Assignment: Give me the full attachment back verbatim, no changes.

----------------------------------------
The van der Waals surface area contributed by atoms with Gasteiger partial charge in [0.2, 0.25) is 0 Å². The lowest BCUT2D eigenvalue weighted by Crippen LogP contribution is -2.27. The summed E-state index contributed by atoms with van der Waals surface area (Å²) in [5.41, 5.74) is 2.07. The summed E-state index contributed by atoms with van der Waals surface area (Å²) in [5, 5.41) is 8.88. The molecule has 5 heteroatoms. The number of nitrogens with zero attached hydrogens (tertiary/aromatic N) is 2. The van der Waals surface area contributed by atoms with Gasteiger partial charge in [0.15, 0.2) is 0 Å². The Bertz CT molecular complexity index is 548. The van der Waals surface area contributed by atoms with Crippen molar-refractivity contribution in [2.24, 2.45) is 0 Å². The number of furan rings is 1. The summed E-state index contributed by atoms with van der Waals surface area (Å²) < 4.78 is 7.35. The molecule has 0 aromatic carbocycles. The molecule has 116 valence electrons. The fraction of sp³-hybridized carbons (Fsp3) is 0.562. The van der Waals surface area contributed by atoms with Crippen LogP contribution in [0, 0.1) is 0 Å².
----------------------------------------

The van der Waals surface area contributed by atoms with Gasteiger partial charge in [0.2, 0.25) is 0 Å². The lowest BCUT2D eigenvalue weighted by Crippen LogP contribution is -2.27. The summed E-state index contributed by atoms with van der Waals surface area (Å²) in [5.41, 5.74) is 2.07. The summed E-state index contributed by atoms with van der Waals surface area (Å²) in [5, 5.41) is 8.88. The molecule has 5 heteroatoms. The number of nitrogens with zero attached hydrogens (tertiary/aromatic N) is 2. The van der Waals surface area contributed by atoms with Gasteiger partial charge in [0.15, 0.2) is 0 Å². The Bertz CT molecular complexity index is 548. The van der Waals surface area contributed by atoms with Crippen molar-refractivity contribution in [2.24, 2.45) is 0 Å². The number of furan rings is 1. The summed E-state index contributed by atoms with van der Waals surface area (Å²) < 4.78 is 7.35. The molecule has 0 aromatic carbocycles. The molecule has 116 valence electrons. The fraction of sp³-hybridized carbons (Fsp3) is 0.562. The van der Waals surface area contributed by atoms with Crippen LogP contribution in [0, 0.1) is 0 Å².